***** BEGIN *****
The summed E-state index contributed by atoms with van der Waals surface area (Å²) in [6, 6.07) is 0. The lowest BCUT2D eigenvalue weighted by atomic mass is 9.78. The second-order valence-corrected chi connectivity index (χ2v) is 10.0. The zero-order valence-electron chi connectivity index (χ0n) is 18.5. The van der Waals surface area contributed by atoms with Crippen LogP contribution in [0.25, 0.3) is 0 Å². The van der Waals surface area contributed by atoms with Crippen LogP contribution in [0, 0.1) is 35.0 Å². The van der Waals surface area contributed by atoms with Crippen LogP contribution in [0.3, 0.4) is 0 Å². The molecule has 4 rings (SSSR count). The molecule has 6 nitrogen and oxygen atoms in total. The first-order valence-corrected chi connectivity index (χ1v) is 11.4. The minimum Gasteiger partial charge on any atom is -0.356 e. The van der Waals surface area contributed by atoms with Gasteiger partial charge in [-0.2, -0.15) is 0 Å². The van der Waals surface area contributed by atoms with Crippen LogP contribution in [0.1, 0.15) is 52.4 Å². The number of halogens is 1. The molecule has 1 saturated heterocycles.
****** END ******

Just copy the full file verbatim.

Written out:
The summed E-state index contributed by atoms with van der Waals surface area (Å²) in [6, 6.07) is 0. The lowest BCUT2D eigenvalue weighted by atomic mass is 9.78. The second-order valence-corrected chi connectivity index (χ2v) is 10.0. The zero-order valence-electron chi connectivity index (χ0n) is 18.5. The van der Waals surface area contributed by atoms with Crippen LogP contribution in [0.25, 0.3) is 0 Å². The van der Waals surface area contributed by atoms with Crippen LogP contribution in [0, 0.1) is 35.0 Å². The van der Waals surface area contributed by atoms with Crippen LogP contribution in [0.3, 0.4) is 0 Å². The molecule has 4 rings (SSSR count). The molecule has 6 nitrogen and oxygen atoms in total. The first-order valence-corrected chi connectivity index (χ1v) is 11.4. The minimum Gasteiger partial charge on any atom is -0.356 e. The van der Waals surface area contributed by atoms with Gasteiger partial charge in [-0.2, -0.15) is 0 Å². The van der Waals surface area contributed by atoms with Crippen LogP contribution in [0.1, 0.15) is 52.4 Å². The number of halogens is 1. The molecule has 1 saturated heterocycles.